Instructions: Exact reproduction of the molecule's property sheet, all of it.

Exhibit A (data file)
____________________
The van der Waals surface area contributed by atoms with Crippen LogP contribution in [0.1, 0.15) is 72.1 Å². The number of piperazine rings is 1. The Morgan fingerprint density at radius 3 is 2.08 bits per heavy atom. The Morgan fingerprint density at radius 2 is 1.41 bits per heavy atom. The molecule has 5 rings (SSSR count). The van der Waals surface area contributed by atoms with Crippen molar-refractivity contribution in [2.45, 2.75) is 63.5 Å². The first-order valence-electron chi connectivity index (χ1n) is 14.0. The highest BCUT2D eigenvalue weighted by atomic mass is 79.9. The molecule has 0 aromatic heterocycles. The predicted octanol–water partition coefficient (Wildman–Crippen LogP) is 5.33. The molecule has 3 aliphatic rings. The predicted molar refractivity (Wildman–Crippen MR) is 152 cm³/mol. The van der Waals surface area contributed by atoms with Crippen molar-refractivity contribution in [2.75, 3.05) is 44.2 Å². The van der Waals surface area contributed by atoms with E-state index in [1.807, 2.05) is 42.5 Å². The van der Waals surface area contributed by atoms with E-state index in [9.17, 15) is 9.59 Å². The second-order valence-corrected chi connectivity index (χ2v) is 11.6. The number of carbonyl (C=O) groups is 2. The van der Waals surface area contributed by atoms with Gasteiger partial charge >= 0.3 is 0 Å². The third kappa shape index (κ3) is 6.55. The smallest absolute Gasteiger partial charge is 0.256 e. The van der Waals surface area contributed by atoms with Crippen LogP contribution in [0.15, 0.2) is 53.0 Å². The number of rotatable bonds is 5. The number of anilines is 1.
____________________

The van der Waals surface area contributed by atoms with Crippen LogP contribution in [0.1, 0.15) is 72.1 Å². The number of piperazine rings is 1. The Morgan fingerprint density at radius 3 is 2.08 bits per heavy atom. The Morgan fingerprint density at radius 2 is 1.41 bits per heavy atom. The molecule has 5 rings (SSSR count). The van der Waals surface area contributed by atoms with Crippen molar-refractivity contribution in [2.45, 2.75) is 63.5 Å². The first-order valence-electron chi connectivity index (χ1n) is 14.0. The highest BCUT2D eigenvalue weighted by atomic mass is 79.9. The molecule has 0 aromatic heterocycles. The predicted octanol–water partition coefficient (Wildman–Crippen LogP) is 5.33. The molecule has 3 aliphatic rings. The predicted molar refractivity (Wildman–Crippen MR) is 152 cm³/mol. The van der Waals surface area contributed by atoms with Crippen molar-refractivity contribution in [2.75, 3.05) is 44.2 Å². The van der Waals surface area contributed by atoms with E-state index in [1.807, 2.05) is 42.5 Å². The van der Waals surface area contributed by atoms with E-state index in [9.17, 15) is 9.59 Å². The second-order valence-corrected chi connectivity index (χ2v) is 11.6. The number of carbonyl (C=O) groups is 2. The van der Waals surface area contributed by atoms with Gasteiger partial charge >= 0.3 is 0 Å². The third kappa shape index (κ3) is 6.55. The smallest absolute Gasteiger partial charge is 0.256 e. The van der Waals surface area contributed by atoms with Crippen LogP contribution in [0.15, 0.2) is 53.0 Å². The number of rotatable bonds is 5. The number of anilines is 1.